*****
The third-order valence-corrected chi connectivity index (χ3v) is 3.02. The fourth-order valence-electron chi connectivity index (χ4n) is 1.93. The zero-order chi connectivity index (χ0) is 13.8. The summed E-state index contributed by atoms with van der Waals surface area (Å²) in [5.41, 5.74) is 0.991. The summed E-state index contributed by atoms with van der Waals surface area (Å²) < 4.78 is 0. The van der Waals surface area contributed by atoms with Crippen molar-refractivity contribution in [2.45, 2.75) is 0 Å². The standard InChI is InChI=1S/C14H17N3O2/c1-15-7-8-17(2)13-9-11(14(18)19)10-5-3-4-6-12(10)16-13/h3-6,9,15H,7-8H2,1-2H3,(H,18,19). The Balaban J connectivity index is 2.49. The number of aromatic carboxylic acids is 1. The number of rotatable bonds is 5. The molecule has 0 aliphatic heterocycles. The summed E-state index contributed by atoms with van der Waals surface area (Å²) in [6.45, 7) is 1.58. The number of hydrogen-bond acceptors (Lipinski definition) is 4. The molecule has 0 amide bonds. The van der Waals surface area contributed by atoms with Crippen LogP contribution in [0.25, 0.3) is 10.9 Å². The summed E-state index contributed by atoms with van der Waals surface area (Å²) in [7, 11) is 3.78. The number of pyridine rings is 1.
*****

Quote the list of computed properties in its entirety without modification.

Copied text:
The third-order valence-corrected chi connectivity index (χ3v) is 3.02. The fourth-order valence-electron chi connectivity index (χ4n) is 1.93. The zero-order chi connectivity index (χ0) is 13.8. The summed E-state index contributed by atoms with van der Waals surface area (Å²) in [5.41, 5.74) is 0.991. The summed E-state index contributed by atoms with van der Waals surface area (Å²) < 4.78 is 0. The van der Waals surface area contributed by atoms with Crippen molar-refractivity contribution in [2.45, 2.75) is 0 Å². The standard InChI is InChI=1S/C14H17N3O2/c1-15-7-8-17(2)13-9-11(14(18)19)10-5-3-4-6-12(10)16-13/h3-6,9,15H,7-8H2,1-2H3,(H,18,19). The Balaban J connectivity index is 2.49. The number of aromatic carboxylic acids is 1. The number of rotatable bonds is 5. The molecule has 0 aliphatic heterocycles. The summed E-state index contributed by atoms with van der Waals surface area (Å²) in [6.45, 7) is 1.58. The number of hydrogen-bond acceptors (Lipinski definition) is 4. The molecule has 0 amide bonds. The van der Waals surface area contributed by atoms with Crippen LogP contribution in [0.25, 0.3) is 10.9 Å². The summed E-state index contributed by atoms with van der Waals surface area (Å²) in [7, 11) is 3.78. The number of pyridine rings is 1.